‘The gall to stand on principle and then not have any principles is distinctly conservative.’

    Actually it’s universal.

  9. NoZe says:

    I’ve never actually seen the “Piss Christ” that the media has apparently been showing incessantly for the last 15 years or so…that’s odd, isn’t it?

    I do recall, however, that the Religious Right in this country has recently called for all sorts of boycotts and economic reprisals against a television network that aired a program in which Jesus Christ appeared as a character. Two or three local stations were cowed into not airing the program.

    The Europeans are right to refuse to back down to these Muslim demands at censorship. But lets not be too quick to pat ourselves on the back…it can and does happen here!

  10. James Joyner says:

    NoZe:

    No doubt. I call BS on Christians doing these things, too. Of course, it’s one thing to call for a boycott and another to threaten to kill people. And ceasing publication for fear of violence from a minority is different from making a commercial decision not to offend a majority.

  11. Jack Ehrlich says:

    Thank you James, for pointing out what NoZe can not see. Some are quick to compare the acts of Moslims to that of Christians. The acts do not compare. Whether it was or not, Christianity was not meant to be spread by the sword. islam was.

  12. ken says:

    Poor little Mohammad.

    James, it was not the prophet Mohammad whose feelings were supposedly offended by the cartoons. It was believers in the faith he founded.

    You missed the target and in doing so callously demeaned the name of a good man.

    It would be like making fun of Christ because some of his followers were upset about an art object that insults him.

    It is the followers who should be the target of your scorn, not the founder of the relegion.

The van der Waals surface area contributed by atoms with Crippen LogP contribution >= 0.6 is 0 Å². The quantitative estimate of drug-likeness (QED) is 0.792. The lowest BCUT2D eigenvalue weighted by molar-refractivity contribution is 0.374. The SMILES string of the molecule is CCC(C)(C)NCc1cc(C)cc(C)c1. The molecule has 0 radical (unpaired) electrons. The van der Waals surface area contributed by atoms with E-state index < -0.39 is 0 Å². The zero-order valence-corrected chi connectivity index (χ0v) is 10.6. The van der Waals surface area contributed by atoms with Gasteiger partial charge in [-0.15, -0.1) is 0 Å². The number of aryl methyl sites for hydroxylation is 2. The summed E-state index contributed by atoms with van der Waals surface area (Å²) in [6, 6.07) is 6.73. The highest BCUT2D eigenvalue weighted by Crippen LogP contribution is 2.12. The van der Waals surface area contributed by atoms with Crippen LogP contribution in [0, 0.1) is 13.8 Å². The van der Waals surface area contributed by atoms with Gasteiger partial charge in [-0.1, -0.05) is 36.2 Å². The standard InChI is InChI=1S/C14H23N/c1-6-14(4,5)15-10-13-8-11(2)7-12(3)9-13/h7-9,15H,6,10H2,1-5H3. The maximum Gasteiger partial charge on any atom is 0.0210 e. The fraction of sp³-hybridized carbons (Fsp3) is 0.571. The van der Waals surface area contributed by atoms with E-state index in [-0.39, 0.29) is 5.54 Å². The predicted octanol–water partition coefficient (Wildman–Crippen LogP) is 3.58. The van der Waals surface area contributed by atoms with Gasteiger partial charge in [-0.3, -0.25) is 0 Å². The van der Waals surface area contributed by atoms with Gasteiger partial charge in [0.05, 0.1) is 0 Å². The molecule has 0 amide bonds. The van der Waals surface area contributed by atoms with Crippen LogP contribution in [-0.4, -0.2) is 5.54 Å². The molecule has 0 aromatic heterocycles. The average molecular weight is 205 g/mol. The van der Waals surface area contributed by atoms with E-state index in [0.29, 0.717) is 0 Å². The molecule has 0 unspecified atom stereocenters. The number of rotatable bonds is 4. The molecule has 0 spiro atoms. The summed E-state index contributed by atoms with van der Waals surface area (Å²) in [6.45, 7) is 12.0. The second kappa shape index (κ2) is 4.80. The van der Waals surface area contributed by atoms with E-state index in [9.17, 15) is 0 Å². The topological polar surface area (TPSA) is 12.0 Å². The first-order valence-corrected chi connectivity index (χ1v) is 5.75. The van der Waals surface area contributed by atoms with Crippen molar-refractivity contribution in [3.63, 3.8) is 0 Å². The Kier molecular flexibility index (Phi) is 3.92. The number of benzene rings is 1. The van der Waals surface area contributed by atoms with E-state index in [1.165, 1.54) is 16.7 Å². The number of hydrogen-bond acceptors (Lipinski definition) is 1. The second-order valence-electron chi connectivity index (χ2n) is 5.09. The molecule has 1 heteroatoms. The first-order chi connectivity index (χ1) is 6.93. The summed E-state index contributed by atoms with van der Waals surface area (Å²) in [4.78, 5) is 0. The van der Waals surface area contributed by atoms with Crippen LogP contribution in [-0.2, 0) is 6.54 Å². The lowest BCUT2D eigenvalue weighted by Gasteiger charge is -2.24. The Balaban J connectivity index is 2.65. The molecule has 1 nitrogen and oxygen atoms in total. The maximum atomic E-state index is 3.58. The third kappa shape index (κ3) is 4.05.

13. NoZe says:

    The fact that the Moslems are rioting and the Christians are boycotting makes no difference, at least in terms of the principle at issue, and James is right to call BS on both of them. In both instances, religious groups are attempting to silence speech that they find offensive or counter to their beliefs.

    As James noted, the proper response to such offensive speech is to ignore it, write a letter to counter it, change it…but not to attempt to have it censored.

  14. floyd says:

    noze; tell me you don’t want to silence the public voice of christianity.

  15. Mr. Snitch! says:

    Did the Joint Chiefs call for worldwide violence on account of that Toles cartoon, Andy? Did they say we’ll shut down the papers because of this, Andy? Did they threaten the life of the cartoonist, Andy?

    Oh. Well, that’s the difference between the two instances. Now that it’s been explained to you, feel free to ignore it.

  16. max says:

    I’m glad of this. Now the whole world knows Islam for what it is. Insane lunatics who bomb people, hate pigs hate toy pigs and wish to repress and kill all non believers.
    ..
    Now that we know what they are, lets nuke them all before they nuke us. They are willing and eager to nuke us. It isn’t like the old days where the USSR didn’t want a nuclear war. These people want it. Wipe them all out now while we have the chance.

  17. Conservativewithabrain says:

    NoZe,
    A number of years ago the government sposored some clown who claimed to be an artist – with his tax funded dollars he put a crucifix in urine and put it on display in a gallery. As a Christian I thought it was vindictive and really offensive – not that some clown would do this (there will always be clowns) but that the government actually paid someone for this ‘work of art’. I resent my tax dollars going for this crap, and as a citizen, I am entitled to protest, or write letters or whatever. Think about it, the clown could have put a crucifix in yellow water and gotten the ‘color effect’ he was supposedly looking for, but he didn’t, he chose urine. A pig; but in a free country it’s as much his choice to do it, as is mine to protest it.